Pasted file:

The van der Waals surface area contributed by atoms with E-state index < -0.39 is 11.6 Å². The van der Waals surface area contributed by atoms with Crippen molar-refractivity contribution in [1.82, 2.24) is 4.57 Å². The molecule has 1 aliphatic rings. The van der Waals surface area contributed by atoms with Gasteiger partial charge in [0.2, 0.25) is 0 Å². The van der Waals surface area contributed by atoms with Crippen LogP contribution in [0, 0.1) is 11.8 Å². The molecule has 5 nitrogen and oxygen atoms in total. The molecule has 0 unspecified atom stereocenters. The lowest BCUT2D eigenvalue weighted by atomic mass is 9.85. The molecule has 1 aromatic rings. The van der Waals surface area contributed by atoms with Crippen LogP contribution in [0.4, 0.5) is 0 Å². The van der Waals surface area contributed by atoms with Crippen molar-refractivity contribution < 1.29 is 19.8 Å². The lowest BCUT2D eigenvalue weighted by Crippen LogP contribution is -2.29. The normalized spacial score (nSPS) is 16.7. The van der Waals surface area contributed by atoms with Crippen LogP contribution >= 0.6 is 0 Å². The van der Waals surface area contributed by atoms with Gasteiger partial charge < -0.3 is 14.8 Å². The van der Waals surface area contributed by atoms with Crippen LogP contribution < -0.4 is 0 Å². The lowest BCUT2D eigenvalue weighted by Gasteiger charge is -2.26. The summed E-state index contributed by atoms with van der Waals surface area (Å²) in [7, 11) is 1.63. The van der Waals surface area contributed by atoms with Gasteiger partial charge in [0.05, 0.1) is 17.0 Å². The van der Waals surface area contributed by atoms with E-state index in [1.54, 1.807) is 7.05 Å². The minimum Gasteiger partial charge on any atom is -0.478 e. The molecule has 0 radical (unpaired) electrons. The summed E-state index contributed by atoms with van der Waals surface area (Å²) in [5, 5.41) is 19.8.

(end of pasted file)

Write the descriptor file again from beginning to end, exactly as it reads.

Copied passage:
The van der Waals surface area contributed by atoms with E-state index < -0.39 is 11.6 Å². The van der Waals surface area contributed by atoms with Crippen molar-refractivity contribution in [1.82, 2.24) is 4.57 Å². The molecule has 1 aliphatic rings. The van der Waals surface area contributed by atoms with Gasteiger partial charge in [0.2, 0.25) is 0 Å². The van der Waals surface area contributed by atoms with Crippen LogP contribution in [0, 0.1) is 11.8 Å². The molecule has 5 nitrogen and oxygen atoms in total. The molecule has 0 unspecified atom stereocenters. The lowest BCUT2D eigenvalue weighted by atomic mass is 9.85. The molecule has 1 aromatic rings. The van der Waals surface area contributed by atoms with Crippen LogP contribution in [0.4, 0.5) is 0 Å². The van der Waals surface area contributed by atoms with Crippen molar-refractivity contribution < 1.29 is 19.8 Å². The lowest BCUT2D eigenvalue weighted by Crippen LogP contribution is -2.29. The normalized spacial score (nSPS) is 16.7. The van der Waals surface area contributed by atoms with Crippen LogP contribution >= 0.6 is 0 Å². The van der Waals surface area contributed by atoms with Gasteiger partial charge < -0.3 is 14.8 Å². The van der Waals surface area contributed by atoms with Crippen LogP contribution < -0.4 is 0 Å². The lowest BCUT2D eigenvalue weighted by Gasteiger charge is -2.26. The summed E-state index contributed by atoms with van der Waals surface area (Å²) in [7, 11) is 1.63. The van der Waals surface area contributed by atoms with Gasteiger partial charge in [0.05, 0.1) is 17.0 Å². The van der Waals surface area contributed by atoms with E-state index in [1.54, 1.807) is 7.05 Å². The minimum Gasteiger partial charge on any atom is -0.478 e. The molecule has 0 radical (unpaired) electrons. The summed E-state index contributed by atoms with van der Waals surface area (Å²) in [5, 5.41) is 19.8.